Kings Canyon National Park: Mist Falls

California2018-583a

Mist Falls

For our Fourth of July day hike in Kings Canyon National Park, Sean and I chose the popular trail to Mist Falls on the South Fork of the Kings River. From the parking area at Roads End, the trail gains about 800 feet of elevation in just under four miles, with most of the elevation gain at the end.

California2018-465

We set out just before 12:30pm. The early part of the trail on the canyon floor was very dry and had undergone a prescribed burn back in April.

California2018-466

California2018-467

Image: Sean M. Santos

California2018-468

California2018-469

Adding to the dryness was a cloud of dust kicked up by a pack train making its way west toward the more developed portions of the canyon.

California2018-470

California2018-471

Copper Creek

California2018-472

Copper Creek

California2018-473

Right at the start of the trail we crossed Copper Creek and chuckled at an extremely melodramatic warning against swimming in the South Fork of the Kings River, which ran through the center of Kings Canyon. In early July, it seemed pretty tame, and we saw families laughing and playing in the water to cool off.

California2018-474

California Sister butterfly

California2018-475

California2018-476

California2018-477

It was a hot afternoon, and there was precious little shade in the early part of the hike as the trail led us east across a brown meadow.

California2018-478

Avalanche Peak

California2018-479

Avalanche Peak

California2018-480

The Sphinx

California2018-481

With its walls of soaring granite, Kings Canyon invites obvious comparisons with Yosemite Valley. At 4,600 feet above sea level, Kings Canyon is about 600 feet higher than and eighty-five miles southwest of Yosemite Valley (as the crow flies). Kings Canyon feels much drier than Yosemite, which boasts wetland meadows. It is also much less developed or busy than its famous neighbor. The campgrounds are more rustic. There are no elegant lodges.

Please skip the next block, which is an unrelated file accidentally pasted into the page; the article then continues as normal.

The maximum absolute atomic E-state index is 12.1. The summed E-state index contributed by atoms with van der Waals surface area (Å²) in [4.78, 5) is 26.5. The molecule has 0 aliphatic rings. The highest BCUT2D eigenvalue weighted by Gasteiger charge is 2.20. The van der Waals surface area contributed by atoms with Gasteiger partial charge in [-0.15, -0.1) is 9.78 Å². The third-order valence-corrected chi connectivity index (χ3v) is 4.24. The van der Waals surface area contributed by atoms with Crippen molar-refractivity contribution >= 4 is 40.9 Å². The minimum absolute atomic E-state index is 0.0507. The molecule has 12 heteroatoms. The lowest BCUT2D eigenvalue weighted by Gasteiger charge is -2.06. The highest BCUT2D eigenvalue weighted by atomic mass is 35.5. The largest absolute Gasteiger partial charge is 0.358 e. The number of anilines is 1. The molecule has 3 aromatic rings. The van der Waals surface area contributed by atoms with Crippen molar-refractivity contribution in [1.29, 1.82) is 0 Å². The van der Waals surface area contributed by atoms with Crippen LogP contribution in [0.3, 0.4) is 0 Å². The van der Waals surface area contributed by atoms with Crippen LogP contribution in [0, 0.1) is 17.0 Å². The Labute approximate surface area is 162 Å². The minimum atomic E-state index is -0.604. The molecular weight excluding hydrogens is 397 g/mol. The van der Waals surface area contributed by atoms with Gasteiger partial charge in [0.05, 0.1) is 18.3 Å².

California2018-482

California2018-483

California2018-484

California2018-485

California2018-486

Sierra Fence Lizard

California2018-487

South Fork Kings River

California2018-488

California2018-489

California2018-490

California2018-491

California2018-492

California2018-493

California2018-494

Buck Mountain

California2018-495

Greenleaf Manzanita

As we walked along snapping photos, a few other hikers passed us, one of whom had a serious pack and was obviously off on a backpacking adventure. I felt a bit envious of the fellow.

California2018-496

California2018-497

Buck Mountain

California2018-498

California2018-499

California2018-500

California2018-501

California2018-502

Image: Sean M. Santos

California2018-503

Buck Mountain

California2018-504

California2018-505

California2018-506

Image: Sean M. Santos

California2018-507

California2018-508

After about half an hour of walking, the trail entered a more densely wooded area nearer to the river. The canyon walls were closer here, and there were even some wetland areas.

California2018-509

California2018-510

California2018-511

With the additional moisture came a change in the understory, which now included ferns.

California2018-512

California2018-513

California2018-514

California2018-515

Soon afterward, we were in sight of the bridge across the Kings, but our trail turned north just before the bridge to head up Paradise Valley.

California2018-516

California2018-517

California2018-518

California2018-519

California2018-520

California2018-521

California2018-522

The trail was now quite close to the river, which was much noisier because its grade was steeper and it was beginning to rush around boulders.

California2018-523

California2018-524

California2018-525

Glacier Monument

California2018-526

California2018-527

California2018-528

After an initial bit of steepness, the trail remained pretty easy, alternating level portions with some obvious elevation increases.

California2018-529